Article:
• Orchestrator built for ML workflows: Kubeflow Pipelines is built specifically for data scientists and ML engineers to create ML workflows. The service has tight integration with TFX ML Metadata for metadata logging, support for metrics visualization output, and comparison between different runs. Cloud Composer requires the implementation of these ML capabilities as it is not originally built for ML workflows. Any interaction with the ML Metadata Database needs to be done manually. In addition to that, the visualization of the metrics for a run or the comparison between different runs needs to be done outside the Composer environment.
  • Reduce the gap between experiment and production: Kubeflow Pipelines is highly oriented for experimentation. This is achieved primarily by the interface of the service itself, which allows you to collect and compare runs over experiments. In addition to that, GCP offers AI HUB, a repository dedicated to Kubeflow Pipelines workflows; and Notebooks, where it is possible to share a variety of plug and play reusable pipelines. In Cloud Composer experimenting with a new model or feature is also possible, for example, Data Scientists can create a new workflow to do that, changing the input parameters of it. However, this action in Composer is not supported by the interface of the service, which doesn’t help to visualise the result of a single run.
  • Reduce cost: the monthly cost of a Google Kubernetes cluster for AI Platform Pipelines with minimum requirements is 40% cheaper than the monthly cost of a Composer Cluster with minimum requirements. We have a monthly cost of 218 USD for AI Platform Pipelines and a monthly cost of 368 for Composer.
  • Serverless AI Platform Pipelines: in the last Next on Air, Google Cloud presented as a new product a managed and serverless version of AI Platform Pipelines, currently in alpha. It will allow any data scientist to run workflows on AI Platform paying only for what you use, with no need to create a Kubernetes cluster to orchestrate the job. In addition to that, any pipeline developed with AI Platform Pipelines can be ported to the managed version and vice versa.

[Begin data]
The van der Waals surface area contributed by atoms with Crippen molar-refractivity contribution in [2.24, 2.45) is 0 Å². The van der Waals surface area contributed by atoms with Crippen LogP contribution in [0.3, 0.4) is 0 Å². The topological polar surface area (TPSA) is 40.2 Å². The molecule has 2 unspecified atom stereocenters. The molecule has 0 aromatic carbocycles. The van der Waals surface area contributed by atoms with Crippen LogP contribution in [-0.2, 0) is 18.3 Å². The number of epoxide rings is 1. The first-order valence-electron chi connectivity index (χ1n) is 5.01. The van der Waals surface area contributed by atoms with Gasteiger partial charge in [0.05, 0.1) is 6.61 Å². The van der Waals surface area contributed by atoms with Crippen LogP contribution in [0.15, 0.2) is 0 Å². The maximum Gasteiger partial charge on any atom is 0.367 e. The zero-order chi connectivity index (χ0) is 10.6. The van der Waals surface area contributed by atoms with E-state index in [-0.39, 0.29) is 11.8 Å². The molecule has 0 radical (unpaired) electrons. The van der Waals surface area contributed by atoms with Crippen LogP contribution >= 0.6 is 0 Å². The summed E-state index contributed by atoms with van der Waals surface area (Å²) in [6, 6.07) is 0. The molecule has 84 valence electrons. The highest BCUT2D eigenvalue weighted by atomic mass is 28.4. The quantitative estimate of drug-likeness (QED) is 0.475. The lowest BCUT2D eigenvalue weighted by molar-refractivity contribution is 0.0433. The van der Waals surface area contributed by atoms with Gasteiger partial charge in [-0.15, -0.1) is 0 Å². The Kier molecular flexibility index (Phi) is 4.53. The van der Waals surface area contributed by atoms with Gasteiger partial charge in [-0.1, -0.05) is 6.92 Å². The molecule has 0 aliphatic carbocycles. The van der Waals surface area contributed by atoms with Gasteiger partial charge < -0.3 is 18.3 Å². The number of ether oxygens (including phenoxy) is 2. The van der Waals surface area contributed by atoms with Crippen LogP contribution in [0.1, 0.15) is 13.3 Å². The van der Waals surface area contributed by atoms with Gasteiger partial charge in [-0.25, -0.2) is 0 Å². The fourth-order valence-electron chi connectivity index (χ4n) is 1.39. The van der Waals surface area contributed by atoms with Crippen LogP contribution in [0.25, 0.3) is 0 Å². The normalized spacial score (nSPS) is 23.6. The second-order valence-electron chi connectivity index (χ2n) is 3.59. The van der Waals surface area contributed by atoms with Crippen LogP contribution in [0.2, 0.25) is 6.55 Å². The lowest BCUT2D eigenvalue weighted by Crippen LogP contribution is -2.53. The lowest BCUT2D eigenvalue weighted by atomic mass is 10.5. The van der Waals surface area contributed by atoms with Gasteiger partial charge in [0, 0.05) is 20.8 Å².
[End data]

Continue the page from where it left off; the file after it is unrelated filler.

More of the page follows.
We used Kubeflow Pipelines in a recent project to help Emotion AI pioneer, Realeyes, enhance their R&D capabilities with MLOps. Due to their big Data Scientists team and the fact that their core product is powered by Machine Learning, they are required to perform several experiments and iterations over a certain model whilst keeping MLOps best practices. Kubeflow Pipelines enabled them to do exactly this, making it a great tool of choice for their orchestration.

Summary

In this blog, we have seen how choosing the right orchestrator for an MLOps platform is a complex task, which needs to take into account the requirements of the platform itself.

Cloud Composer is particularly suggested in architectures requiring complex data pipelines for ML. This choice will enable data scientists and Machine Learning engineers to use Airflow’s capabilities to create complex DAGs, but also require manual implementation of ML functionalities such as metadata storage and metric visualization and evaluation. 

When the architecture doesn’t involve complex data processing pipelines, or when Composer is not already used as orchestrator for other data transformations, AI Platform Pipelines is the suggested choice due to the built-in functionalities to orchestrate ML workflows, as well as the reduced monthly cost compared to Cloud Composer and the possibility to migrate the workflows to Serverless AI Platform Pipelines in the future.

We hope you enjoyed our MLOps tool comparison blog for Orchestration. To see our team’s evaluation on Run Cloud to Cloud Functions for Serving, check our part 3 of our series.

Want to know more about MLOps? Download our 2021 Guide to MLOps here.

Up next
Case Studies
View now